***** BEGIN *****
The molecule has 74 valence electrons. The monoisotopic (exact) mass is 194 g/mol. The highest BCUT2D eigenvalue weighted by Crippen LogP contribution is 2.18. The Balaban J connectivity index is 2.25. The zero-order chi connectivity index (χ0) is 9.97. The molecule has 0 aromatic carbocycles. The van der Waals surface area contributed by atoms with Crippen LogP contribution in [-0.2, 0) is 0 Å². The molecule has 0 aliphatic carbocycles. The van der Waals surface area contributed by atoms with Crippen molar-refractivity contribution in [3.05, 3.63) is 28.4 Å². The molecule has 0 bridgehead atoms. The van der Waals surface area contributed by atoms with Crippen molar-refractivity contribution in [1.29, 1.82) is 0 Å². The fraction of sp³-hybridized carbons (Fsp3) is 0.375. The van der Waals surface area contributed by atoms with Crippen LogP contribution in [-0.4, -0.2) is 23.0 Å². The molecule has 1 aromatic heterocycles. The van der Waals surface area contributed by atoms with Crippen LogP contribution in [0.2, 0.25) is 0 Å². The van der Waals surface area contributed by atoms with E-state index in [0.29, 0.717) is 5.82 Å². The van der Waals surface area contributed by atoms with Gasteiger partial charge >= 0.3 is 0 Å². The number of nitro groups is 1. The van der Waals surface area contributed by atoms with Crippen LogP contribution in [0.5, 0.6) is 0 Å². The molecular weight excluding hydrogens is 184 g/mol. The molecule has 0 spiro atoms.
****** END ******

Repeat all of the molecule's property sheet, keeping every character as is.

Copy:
The molecule has 74 valence electrons. The monoisotopic (exact) mass is 194 g/mol. The highest BCUT2D eigenvalue weighted by Crippen LogP contribution is 2.18. The Balaban J connectivity index is 2.25. The zero-order chi connectivity index (χ0) is 9.97. The molecule has 0 aromatic carbocycles. The van der Waals surface area contributed by atoms with Crippen LogP contribution in [-0.2, 0) is 0 Å². The molecule has 0 aliphatic carbocycles. The van der Waals surface area contributed by atoms with Crippen molar-refractivity contribution in [3.05, 3.63) is 28.4 Å². The molecule has 0 bridgehead atoms. The van der Waals surface area contributed by atoms with Crippen molar-refractivity contribution in [1.29, 1.82) is 0 Å². The fraction of sp³-hybridized carbons (Fsp3) is 0.375. The van der Waals surface area contributed by atoms with Crippen LogP contribution in [-0.4, -0.2) is 23.0 Å². The molecule has 1 aromatic heterocycles. The van der Waals surface area contributed by atoms with Crippen LogP contribution in [0.2, 0.25) is 0 Å². The van der Waals surface area contributed by atoms with E-state index in [0.29, 0.717) is 5.82 Å². The van der Waals surface area contributed by atoms with Gasteiger partial charge >= 0.3 is 0 Å². The number of nitro groups is 1. The van der Waals surface area contributed by atoms with Crippen LogP contribution in [0.5, 0.6) is 0 Å². The molecular weight excluding hydrogens is 184 g/mol. The molecule has 0 spiro atoms.